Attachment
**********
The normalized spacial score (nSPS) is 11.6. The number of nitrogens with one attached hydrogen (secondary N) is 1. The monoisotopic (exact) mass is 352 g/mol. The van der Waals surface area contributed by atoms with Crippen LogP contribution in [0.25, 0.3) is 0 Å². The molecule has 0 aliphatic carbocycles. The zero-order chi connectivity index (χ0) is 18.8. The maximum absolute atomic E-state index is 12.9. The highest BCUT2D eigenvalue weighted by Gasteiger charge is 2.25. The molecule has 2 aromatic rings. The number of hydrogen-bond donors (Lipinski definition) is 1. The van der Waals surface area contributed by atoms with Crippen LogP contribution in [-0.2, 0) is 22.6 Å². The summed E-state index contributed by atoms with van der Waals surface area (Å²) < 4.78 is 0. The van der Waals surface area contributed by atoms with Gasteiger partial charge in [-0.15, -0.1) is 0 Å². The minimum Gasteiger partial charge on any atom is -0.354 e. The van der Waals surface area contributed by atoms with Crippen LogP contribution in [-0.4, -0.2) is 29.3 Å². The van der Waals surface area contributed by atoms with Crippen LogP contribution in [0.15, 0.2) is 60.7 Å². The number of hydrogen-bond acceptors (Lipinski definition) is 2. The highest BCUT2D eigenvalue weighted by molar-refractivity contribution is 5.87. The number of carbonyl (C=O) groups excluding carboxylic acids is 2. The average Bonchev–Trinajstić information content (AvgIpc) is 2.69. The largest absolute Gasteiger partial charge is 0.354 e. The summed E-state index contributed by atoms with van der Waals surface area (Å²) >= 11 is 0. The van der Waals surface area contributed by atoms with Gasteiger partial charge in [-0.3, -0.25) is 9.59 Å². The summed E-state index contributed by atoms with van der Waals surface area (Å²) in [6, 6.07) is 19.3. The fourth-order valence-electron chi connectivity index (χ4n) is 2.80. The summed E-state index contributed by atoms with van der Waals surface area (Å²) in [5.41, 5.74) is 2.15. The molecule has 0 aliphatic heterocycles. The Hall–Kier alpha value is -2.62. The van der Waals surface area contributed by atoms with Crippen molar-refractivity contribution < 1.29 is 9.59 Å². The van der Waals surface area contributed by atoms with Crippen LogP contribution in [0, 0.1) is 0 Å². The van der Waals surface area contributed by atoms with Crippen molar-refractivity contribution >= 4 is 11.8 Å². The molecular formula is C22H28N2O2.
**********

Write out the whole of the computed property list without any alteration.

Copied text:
The normalized spacial score (nSPS) is 11.6. The number of nitrogens with one attached hydrogen (secondary N) is 1. The monoisotopic (exact) mass is 352 g/mol. The van der Waals surface area contributed by atoms with Crippen LogP contribution in [0.25, 0.3) is 0 Å². The molecule has 0 aliphatic carbocycles. The zero-order chi connectivity index (χ0) is 18.8. The maximum absolute atomic E-state index is 12.9. The highest BCUT2D eigenvalue weighted by Gasteiger charge is 2.25. The molecule has 2 aromatic rings. The number of hydrogen-bond donors (Lipinski definition) is 1. The van der Waals surface area contributed by atoms with Crippen LogP contribution in [-0.2, 0) is 22.6 Å². The summed E-state index contributed by atoms with van der Waals surface area (Å²) < 4.78 is 0. The van der Waals surface area contributed by atoms with Gasteiger partial charge in [-0.15, -0.1) is 0 Å². The minimum Gasteiger partial charge on any atom is -0.354 e. The van der Waals surface area contributed by atoms with Crippen LogP contribution in [-0.4, -0.2) is 29.3 Å². The van der Waals surface area contributed by atoms with Crippen LogP contribution in [0.15, 0.2) is 60.7 Å². The number of hydrogen-bond acceptors (Lipinski definition) is 2. The highest BCUT2D eigenvalue weighted by molar-refractivity contribution is 5.87. The number of carbonyl (C=O) groups excluding carboxylic acids is 2. The average Bonchev–Trinajstić information content (AvgIpc) is 2.69. The largest absolute Gasteiger partial charge is 0.354 e. The summed E-state index contributed by atoms with van der Waals surface area (Å²) >= 11 is 0. The van der Waals surface area contributed by atoms with Gasteiger partial charge in [-0.3, -0.25) is 9.59 Å². The summed E-state index contributed by atoms with van der Waals surface area (Å²) in [6, 6.07) is 19.3. The fourth-order valence-electron chi connectivity index (χ4n) is 2.80. The summed E-state index contributed by atoms with van der Waals surface area (Å²) in [5.41, 5.74) is 2.15. The molecule has 0 aliphatic heterocycles. The Hall–Kier alpha value is -2.62. The van der Waals surface area contributed by atoms with Crippen molar-refractivity contribution < 1.29 is 9.59 Å². The van der Waals surface area contributed by atoms with Crippen LogP contribution in [0, 0.1) is 0 Å². The van der Waals surface area contributed by atoms with Crippen molar-refractivity contribution >= 4 is 11.8 Å². The molecular formula is C22H28N2O2.